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To the Editor:

A recent Metroland contains a little report of a study indicating that conservatives and Republicans profess greater happiness than liberals and Democrats [Newsfront, May 8]. The headline: “Happy assholes.”

The story suggests “that conservatives are able to rationalize economic and social inequalities that trouble the conscience of liberals.” Liberals seem to believe they alone possess consciences, a kind of virtue and human feeling that others lack, and that only liberals want the best for humanity, while conservatives don’t give a shit. In other words, that liberals are good people and conservatives are, well, just assholes.

Conservatives do tend to take a different view from liberals concerning issues of equality. In a nutshell, they generally believe that, by and large, people who are successful and wealthy achieve that by earning it, and not at the expense of other people, but rather by contributing to the welfare of other people, by providing them with the goods and services they want and willingly pay for. That, in fact, is what creates the wealth of society—without which the less fortunate would be even worse off.

It is not surprising that people who have this basic understanding are happier with life than are those who instead think all disparities of wealth are simply a form of injustice. To label the former “happy assholes” is—at the risk of stating the obvious—patently offensive, juvenile, and moronic. It can only serve to indicate that the underlying political viewpoint is likewise juvenile and moronic.

But I actually don’t think liberals (apart from whoever wrote that headline) are assholes. I believe they are sincere in wanting what’s best for humankind. I only wish that belief were reciprocated.

Frank S. Robinson


Stuck on Steck

To the Editor:

We take issue with the Steck campaign’s assertion [“Steck in the 21st,” Newsfront, May 15] that he’s the only candidate with support in Rensselaer.

Tracey Brooks has been endorsed by Troy City Councilwoman Ginny O’Brien, former Rensselaer County Democratic Chair Lynne Mahoney and well-known Rensselaer County community leader Rocco DeFazio, to name a few. Tracey Brooks also has the support of numerous Rensselaer County Democratic committee persons.

Nonetheless, while endorsements are nice and always appreciated, the primary race in Rensselaer County—like in all seven counties in the 21st Congressional District—will not be decided by party or elected official endorsements but by the voters. And from what we’ve seen so far, the voters are looking for new leaders—like Tracey Brooks—with a clear vision, the right priorities, a different set of experiences and the ability to make change happen.”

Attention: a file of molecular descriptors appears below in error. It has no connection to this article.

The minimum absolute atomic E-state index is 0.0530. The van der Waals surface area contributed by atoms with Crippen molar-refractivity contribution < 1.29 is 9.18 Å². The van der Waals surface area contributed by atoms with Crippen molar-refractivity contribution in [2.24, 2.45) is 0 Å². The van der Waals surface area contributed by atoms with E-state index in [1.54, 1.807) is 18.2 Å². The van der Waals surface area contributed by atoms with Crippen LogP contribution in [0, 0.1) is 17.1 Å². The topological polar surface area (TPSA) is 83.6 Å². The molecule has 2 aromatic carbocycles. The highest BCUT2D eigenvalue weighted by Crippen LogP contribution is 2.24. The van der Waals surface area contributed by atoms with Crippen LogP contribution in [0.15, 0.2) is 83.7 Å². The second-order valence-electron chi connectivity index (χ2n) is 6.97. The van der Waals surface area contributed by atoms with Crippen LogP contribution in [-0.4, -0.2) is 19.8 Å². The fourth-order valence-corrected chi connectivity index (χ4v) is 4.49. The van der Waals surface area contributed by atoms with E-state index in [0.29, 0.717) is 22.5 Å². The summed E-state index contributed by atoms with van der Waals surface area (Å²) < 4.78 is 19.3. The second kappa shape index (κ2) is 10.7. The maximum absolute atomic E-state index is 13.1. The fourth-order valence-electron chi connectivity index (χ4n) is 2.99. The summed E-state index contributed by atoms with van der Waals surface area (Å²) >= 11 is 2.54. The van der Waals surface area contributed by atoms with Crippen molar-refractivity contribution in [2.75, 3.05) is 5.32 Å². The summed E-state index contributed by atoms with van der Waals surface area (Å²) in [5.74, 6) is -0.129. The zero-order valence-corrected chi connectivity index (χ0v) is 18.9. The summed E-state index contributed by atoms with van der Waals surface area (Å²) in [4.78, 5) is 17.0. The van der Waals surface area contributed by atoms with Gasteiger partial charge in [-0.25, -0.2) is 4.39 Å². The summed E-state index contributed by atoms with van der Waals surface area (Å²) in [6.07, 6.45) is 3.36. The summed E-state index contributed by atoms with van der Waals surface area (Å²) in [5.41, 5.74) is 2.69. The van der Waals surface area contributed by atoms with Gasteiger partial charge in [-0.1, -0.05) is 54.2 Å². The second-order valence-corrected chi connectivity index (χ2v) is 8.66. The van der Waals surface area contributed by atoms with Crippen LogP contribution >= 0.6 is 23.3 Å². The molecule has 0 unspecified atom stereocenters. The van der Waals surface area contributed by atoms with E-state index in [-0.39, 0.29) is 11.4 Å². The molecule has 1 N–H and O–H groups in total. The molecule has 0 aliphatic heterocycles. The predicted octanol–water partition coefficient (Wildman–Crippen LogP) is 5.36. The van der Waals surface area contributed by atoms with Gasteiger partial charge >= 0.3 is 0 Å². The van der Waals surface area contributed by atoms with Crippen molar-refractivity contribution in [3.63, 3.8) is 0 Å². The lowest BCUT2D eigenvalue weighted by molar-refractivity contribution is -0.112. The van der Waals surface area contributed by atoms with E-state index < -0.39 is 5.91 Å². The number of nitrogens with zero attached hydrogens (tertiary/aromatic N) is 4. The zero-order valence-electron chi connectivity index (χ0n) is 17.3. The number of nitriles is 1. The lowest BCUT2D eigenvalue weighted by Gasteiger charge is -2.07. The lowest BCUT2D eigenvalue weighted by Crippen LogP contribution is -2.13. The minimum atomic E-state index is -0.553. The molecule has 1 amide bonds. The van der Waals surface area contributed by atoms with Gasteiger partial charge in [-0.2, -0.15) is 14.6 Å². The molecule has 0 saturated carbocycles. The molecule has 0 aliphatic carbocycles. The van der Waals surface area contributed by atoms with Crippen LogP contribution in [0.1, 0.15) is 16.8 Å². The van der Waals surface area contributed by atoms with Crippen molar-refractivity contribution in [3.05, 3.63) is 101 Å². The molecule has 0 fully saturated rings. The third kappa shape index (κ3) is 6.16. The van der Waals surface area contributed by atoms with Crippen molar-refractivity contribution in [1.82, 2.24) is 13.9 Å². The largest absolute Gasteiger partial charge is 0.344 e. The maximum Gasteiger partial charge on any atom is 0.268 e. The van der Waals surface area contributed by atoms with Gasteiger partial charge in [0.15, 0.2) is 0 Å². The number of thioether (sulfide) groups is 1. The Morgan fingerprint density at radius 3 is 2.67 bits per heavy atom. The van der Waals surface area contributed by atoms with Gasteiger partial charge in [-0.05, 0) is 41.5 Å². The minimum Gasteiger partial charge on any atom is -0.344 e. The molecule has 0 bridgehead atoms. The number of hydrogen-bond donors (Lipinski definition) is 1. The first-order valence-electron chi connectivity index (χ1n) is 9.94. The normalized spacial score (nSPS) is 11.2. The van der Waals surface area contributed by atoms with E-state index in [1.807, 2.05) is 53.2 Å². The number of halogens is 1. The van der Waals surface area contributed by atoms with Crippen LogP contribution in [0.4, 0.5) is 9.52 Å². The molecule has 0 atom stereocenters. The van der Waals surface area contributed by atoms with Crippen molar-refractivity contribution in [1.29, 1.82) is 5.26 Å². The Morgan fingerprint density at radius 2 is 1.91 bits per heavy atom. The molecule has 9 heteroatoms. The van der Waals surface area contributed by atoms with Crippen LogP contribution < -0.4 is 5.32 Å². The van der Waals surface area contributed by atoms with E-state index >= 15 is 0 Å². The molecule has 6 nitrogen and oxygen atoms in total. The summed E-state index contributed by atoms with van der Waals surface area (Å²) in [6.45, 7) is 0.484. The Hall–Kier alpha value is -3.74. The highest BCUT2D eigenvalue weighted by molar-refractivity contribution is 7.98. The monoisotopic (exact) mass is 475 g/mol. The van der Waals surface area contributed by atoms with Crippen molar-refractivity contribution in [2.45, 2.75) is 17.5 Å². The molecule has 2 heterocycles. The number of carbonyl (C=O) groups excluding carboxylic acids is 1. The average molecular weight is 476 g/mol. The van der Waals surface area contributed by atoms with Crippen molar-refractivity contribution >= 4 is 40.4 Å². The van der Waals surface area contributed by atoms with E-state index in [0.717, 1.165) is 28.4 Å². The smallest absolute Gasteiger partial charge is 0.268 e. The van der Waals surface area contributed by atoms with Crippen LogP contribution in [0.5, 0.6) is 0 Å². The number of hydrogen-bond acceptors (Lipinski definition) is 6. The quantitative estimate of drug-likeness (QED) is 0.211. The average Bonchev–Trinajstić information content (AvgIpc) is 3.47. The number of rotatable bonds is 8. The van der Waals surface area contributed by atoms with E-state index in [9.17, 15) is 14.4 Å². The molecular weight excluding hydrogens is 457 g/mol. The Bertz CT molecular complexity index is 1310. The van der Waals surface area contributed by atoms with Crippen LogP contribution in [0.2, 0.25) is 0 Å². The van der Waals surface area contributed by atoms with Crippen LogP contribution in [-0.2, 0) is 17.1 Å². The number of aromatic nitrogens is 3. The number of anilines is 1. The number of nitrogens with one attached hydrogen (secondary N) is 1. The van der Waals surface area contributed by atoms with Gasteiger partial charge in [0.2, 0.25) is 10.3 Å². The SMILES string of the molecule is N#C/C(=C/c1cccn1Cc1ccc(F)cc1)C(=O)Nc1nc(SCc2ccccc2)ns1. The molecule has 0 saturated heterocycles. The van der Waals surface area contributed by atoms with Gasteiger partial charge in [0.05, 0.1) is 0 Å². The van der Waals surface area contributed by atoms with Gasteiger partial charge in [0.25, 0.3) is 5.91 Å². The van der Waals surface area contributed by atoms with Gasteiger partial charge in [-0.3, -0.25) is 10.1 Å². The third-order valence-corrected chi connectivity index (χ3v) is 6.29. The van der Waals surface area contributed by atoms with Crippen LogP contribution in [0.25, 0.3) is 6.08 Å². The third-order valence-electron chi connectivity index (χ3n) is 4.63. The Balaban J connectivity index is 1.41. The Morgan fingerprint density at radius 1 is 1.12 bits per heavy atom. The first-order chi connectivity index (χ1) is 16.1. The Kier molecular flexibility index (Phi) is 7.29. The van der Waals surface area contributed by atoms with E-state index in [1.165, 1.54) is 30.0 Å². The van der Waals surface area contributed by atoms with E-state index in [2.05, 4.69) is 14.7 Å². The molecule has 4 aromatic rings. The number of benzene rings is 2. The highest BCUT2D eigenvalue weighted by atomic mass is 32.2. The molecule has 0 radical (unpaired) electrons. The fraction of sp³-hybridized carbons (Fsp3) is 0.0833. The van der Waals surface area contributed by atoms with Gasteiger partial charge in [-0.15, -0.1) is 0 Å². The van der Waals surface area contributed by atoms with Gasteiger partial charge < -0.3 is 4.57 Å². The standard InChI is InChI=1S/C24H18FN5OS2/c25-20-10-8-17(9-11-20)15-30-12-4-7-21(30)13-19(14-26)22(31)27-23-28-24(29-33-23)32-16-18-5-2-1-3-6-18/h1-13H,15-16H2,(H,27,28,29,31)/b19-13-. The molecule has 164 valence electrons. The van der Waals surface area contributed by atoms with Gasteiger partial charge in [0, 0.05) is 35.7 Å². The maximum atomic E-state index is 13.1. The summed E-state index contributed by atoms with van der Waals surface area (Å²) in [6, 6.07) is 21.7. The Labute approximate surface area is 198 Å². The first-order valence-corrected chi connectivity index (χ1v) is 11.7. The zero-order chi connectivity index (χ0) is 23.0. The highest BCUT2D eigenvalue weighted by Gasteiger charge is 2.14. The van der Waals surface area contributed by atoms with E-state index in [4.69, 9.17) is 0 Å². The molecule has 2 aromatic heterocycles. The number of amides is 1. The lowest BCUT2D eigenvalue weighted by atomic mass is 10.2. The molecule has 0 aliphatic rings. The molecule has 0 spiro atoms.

Kyle Kotary

Tracey Brooks Campaign


Age Can Be Deceiving

To the Editor:

I very strongly agree that school libraries in New York State need additional funds to purchase library materials and employ certified library media specialists [“Read ‘Em And Weep,” May 15].

However, I do not want the public to think that most of the books in school libraries in New York State are out-of-date. I am the library media specialist in a school of approximately 700 students in the Capital District. Like most librarians I know, I weed our book collection periodically to remove books containing outdated information. This year alone I purchased over 600 new fiction, nonfiction, and reference books. Would I like to purchase more new books? Certainly I would, but our collection is reasonably current. Examining the average copyright date of a collection can be misleading because some “old” books are timeless works of fiction or are about historical topics.

Please support budget increases for school libraries, especially for high-needs districts. However, recognize that “schools just aren’t buying books anymore” is an inaccurate generalization.

Carol Kadamus


Editor’s reply:

The study conducted by New York Library Association, which was outlined in the aforementioned story, surveyed the average age of school library books, not the average copyright date. The study determined that the average physical age of a public-school library volume is more than 20 years old, and that the average public-school library can afford to purchase only one new book for every four students. Having the funding to purchase 600 new books for 700 students is heartening, but it is well above the norm.

Metroland welcomes typed, double-spaced letters addressed to the editor. Metroland reserves the right to edit letters for length or clarity; 300 words is the preferred maximum. You must include your name, address and day and evening telephone numbers. We will not publish letters that cannot be verified, nor those that are anonymous, illegible, irresponsible or factually inaccurate.

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